Wetlands science is very clear that wetlands are defined by a triad of water, plants, and soil. Most restoration projects assume plants will just somehow appear. Water flow is an afterthought, and soil is hardly ever mentioned. The actual organic soils that do the biogeochemical heavy lifting in marsh environments have no place in the engineering realm of digging trenches and pouring gravel.
What Restoration is Possible?
Back to BP. 12 billion, 25 billion, 100 billion dollars. How much will it cost to restore the delta lands of the Mississippi River?
Even if we get the money, and don’t just end up just funding Alabama’s next thru-way instead, who or what will be “restored”? Who will be destroyed? Who will be forced to make terrible choices, and who will profit in storm and in clear skies?
What does “restoration” even mean when the Gulf, swollen with the heat of a planet burdened with fossil fuel pollution, rises to swamp every bit of marsh created by mechanical pumping?
To understand what “restoration” means in the State of Louisiana, you can read the glossy pages of the State’s majestic Master Plan and meditate on its promises. You can consider the history of the state, ever hell-bent on selling its natural resources on the cheap, at the expense of the people who continue to hold on to living on this trembling land.
Reading the Master Plan, the first thing that strikes you is that officials in the state of Louisiana are overeager to blame the federal government. To be sure, the Army Corps of Engineers views the Mississippi River as either its shipping channel or its drainage ditch. The river which has borne this land and sustains it is, to them, either the conduit by which the Monsanto-bred corn of the U.S. breadbasket is shipped around the world (to keep poorer countries dependent on American aid) or else a convenient drainage for industrial waste and flood waters.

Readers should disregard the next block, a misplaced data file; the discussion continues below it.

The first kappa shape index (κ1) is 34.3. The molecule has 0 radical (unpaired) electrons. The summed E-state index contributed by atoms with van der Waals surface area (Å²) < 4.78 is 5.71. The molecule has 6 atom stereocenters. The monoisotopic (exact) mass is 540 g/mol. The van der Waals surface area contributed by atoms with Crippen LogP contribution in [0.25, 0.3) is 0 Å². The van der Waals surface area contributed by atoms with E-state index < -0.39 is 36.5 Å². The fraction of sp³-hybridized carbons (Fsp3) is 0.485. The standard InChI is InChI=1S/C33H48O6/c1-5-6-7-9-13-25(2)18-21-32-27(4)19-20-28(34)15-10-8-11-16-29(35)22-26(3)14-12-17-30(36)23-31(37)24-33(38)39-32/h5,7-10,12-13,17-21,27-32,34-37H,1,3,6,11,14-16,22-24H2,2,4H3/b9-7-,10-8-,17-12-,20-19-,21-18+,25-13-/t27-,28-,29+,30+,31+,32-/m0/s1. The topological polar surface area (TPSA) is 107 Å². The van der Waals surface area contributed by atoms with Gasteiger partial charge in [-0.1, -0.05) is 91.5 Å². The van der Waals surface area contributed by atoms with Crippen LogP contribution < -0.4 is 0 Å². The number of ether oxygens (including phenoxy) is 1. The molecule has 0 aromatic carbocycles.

So, to hell with Uncle Sam. But nowhere in the Master Plan is any acknowledgment or analysis of the damages caused by our state’s dearest industry, oil and gas. Louisiana Oil and Gas, which stocked the American war machine into Germany and over the Himalayas. Louisiana Oil and Gas, which fueled the post-war boom that allowed the US to dominate the world economy… until Louisiana’s marshes dried out. By the end of the 1980′s, the industry had destroyed 400,000 acres of marshland, creating new “bays” named by their oilfields and setting Louisiana up for the current chronic exodus from the coastal parishes.
No state-run “restoration” will be allowed to impede or inconvenience those forces that led to the oil disaster in the first place. The restoration will be limited.
It will be limited technically, by the fact that the Gulf is such an unknown place, requiring the limits of human machinery to observe and affect. It will be limited scientifically, by our ignorance of the system by which the living pieces fit together– it took the BP disaster for us to learn some of those very important pieces (as large as Bryde’s whales) even existed in the Gulf. It will be limited by the fact that the beating heart of the Gulf of Mexico, the Deltaic marshes of the Mississippi River that feed and shelter the millions of Gulf creatures, this ecological pump that exports food and nutrients into the deeper waters, are in such an advanced state of destruction that most of the money will be sunk into those marshes.
Of course, the restoration is already limited politically, by the dominance of an industry immune from actual criminal prosecution. One hundred billion dollars won’t be enough to restore what has been destroyed over decades by the fossil fuel industry.
Learn the lessons of Louisiana: until the back of the fossil fuel industry is broken, the Gulf will remain unrestored.Share